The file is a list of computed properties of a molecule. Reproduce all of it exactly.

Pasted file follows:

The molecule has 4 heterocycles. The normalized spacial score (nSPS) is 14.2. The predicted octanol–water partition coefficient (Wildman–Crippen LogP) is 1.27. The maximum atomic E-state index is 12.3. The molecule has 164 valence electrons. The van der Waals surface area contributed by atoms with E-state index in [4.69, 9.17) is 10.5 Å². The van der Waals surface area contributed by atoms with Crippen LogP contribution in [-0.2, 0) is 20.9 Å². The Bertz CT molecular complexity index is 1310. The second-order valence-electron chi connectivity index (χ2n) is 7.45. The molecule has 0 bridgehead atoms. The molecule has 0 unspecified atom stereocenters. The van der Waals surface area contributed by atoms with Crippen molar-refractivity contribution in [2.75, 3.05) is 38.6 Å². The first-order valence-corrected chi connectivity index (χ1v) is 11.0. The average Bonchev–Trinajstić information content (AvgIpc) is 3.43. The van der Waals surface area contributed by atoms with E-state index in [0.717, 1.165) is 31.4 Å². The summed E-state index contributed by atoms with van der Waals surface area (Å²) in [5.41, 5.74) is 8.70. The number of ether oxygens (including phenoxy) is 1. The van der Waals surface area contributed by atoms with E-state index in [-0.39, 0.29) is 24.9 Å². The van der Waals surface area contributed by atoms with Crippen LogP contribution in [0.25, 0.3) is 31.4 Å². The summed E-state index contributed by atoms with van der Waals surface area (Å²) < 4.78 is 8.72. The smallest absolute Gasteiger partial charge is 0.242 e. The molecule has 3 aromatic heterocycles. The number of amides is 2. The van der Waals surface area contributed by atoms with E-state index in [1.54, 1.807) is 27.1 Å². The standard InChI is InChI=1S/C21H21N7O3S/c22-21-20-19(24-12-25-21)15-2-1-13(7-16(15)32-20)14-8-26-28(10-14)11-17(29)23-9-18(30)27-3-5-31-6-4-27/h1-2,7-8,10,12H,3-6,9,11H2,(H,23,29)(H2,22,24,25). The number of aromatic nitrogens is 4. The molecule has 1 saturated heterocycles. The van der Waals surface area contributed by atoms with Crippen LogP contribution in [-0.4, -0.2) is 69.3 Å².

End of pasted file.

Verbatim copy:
The molecule has 4 heterocycles. The normalized spacial score (nSPS) is 14.2. The predicted octanol–water partition coefficient (Wildman–Crippen LogP) is 1.27. The maximum atomic E-state index is 12.3. The molecule has 164 valence electrons. The van der Waals surface area contributed by atoms with E-state index in [4.69, 9.17) is 10.5 Å². The van der Waals surface area contributed by atoms with Crippen LogP contribution in [-0.2, 0) is 20.9 Å². The Bertz CT molecular complexity index is 1310. The second-order valence-electron chi connectivity index (χ2n) is 7.45. The molecule has 0 bridgehead atoms. The molecule has 0 unspecified atom stereocenters. The van der Waals surface area contributed by atoms with Crippen molar-refractivity contribution in [2.75, 3.05) is 38.6 Å². The first-order valence-corrected chi connectivity index (χ1v) is 11.0. The average Bonchev–Trinajstić information content (AvgIpc) is 3.43. The van der Waals surface area contributed by atoms with E-state index in [0.717, 1.165) is 31.4 Å². The summed E-state index contributed by atoms with van der Waals surface area (Å²) in [5.41, 5.74) is 8.70. The number of ether oxygens (including phenoxy) is 1. The van der Waals surface area contributed by atoms with E-state index in [-0.39, 0.29) is 24.9 Å². The van der Waals surface area contributed by atoms with Crippen LogP contribution in [0.25, 0.3) is 31.4 Å². The summed E-state index contributed by atoms with van der Waals surface area (Å²) < 4.78 is 8.72. The smallest absolute Gasteiger partial charge is 0.242 e. The molecule has 3 aromatic heterocycles. The number of amides is 2. The van der Waals surface area contributed by atoms with E-state index in [1.54, 1.807) is 27.1 Å². The standard InChI is InChI=1S/C21H21N7O3S/c22-21-20-19(24-12-25-21)15-2-1-13(7-16(15)32-20)14-8-26-28(10-14)11-17(29)23-9-18(30)27-3-5-31-6-4-27/h1-2,7-8,10,12H,3-6,9,11H2,(H,23,29)(H2,22,24,25). The number of aromatic nitrogens is 4. The molecule has 1 saturated heterocycles. The van der Waals surface area contributed by atoms with Crippen LogP contribution in [-0.4, -0.2) is 69.3 Å².